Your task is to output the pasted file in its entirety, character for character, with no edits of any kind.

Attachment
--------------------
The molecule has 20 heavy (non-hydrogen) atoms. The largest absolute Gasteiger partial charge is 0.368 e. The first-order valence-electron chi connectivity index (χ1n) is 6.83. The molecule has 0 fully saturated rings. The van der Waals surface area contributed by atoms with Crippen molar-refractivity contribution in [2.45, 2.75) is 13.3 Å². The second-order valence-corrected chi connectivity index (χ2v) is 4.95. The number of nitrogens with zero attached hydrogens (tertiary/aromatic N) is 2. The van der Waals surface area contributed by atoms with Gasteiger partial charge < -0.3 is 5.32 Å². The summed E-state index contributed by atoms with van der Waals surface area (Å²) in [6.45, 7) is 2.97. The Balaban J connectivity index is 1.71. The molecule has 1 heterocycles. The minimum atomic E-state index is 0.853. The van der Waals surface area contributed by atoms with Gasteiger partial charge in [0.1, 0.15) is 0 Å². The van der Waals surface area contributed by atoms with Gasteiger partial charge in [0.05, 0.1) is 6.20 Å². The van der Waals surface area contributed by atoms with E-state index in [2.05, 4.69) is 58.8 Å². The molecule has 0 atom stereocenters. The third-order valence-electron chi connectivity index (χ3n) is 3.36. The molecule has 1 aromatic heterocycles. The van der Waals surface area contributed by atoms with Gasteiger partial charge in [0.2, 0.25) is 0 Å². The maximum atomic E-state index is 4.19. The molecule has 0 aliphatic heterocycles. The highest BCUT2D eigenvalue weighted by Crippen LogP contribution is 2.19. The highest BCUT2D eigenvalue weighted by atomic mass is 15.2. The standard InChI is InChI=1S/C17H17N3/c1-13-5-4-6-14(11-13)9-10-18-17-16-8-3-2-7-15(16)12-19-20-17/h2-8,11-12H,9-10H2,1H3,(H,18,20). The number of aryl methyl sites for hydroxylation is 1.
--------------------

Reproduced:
The molecule has 20 heavy (non-hydrogen) atoms. The largest absolute Gasteiger partial charge is 0.368 e. The first-order valence-electron chi connectivity index (χ1n) is 6.83. The molecule has 0 fully saturated rings. The van der Waals surface area contributed by atoms with Crippen molar-refractivity contribution in [2.45, 2.75) is 13.3 Å². The second-order valence-corrected chi connectivity index (χ2v) is 4.95. The number of nitrogens with zero attached hydrogens (tertiary/aromatic N) is 2. The van der Waals surface area contributed by atoms with Gasteiger partial charge < -0.3 is 5.32 Å². The summed E-state index contributed by atoms with van der Waals surface area (Å²) in [6.45, 7) is 2.97. The Balaban J connectivity index is 1.71. The molecule has 1 heterocycles. The minimum atomic E-state index is 0.853. The van der Waals surface area contributed by atoms with Gasteiger partial charge in [0.1, 0.15) is 0 Å². The van der Waals surface area contributed by atoms with Gasteiger partial charge in [0.05, 0.1) is 6.20 Å². The van der Waals surface area contributed by atoms with E-state index in [2.05, 4.69) is 58.8 Å². The molecule has 0 atom stereocenters. The third-order valence-electron chi connectivity index (χ3n) is 3.36. The molecule has 1 aromatic heterocycles. The van der Waals surface area contributed by atoms with Gasteiger partial charge in [0.2, 0.25) is 0 Å². The maximum atomic E-state index is 4.19. The molecule has 0 aliphatic heterocycles. The highest BCUT2D eigenvalue weighted by Crippen LogP contribution is 2.19. The highest BCUT2D eigenvalue weighted by atomic mass is 15.2. The standard InChI is InChI=1S/C17H17N3/c1-13-5-4-6-14(11-13)9-10-18-17-16-8-3-2-7-15(16)12-19-20-17/h2-8,11-12H,9-10H2,1H3,(H,18,20). The number of aryl methyl sites for hydroxylation is 1.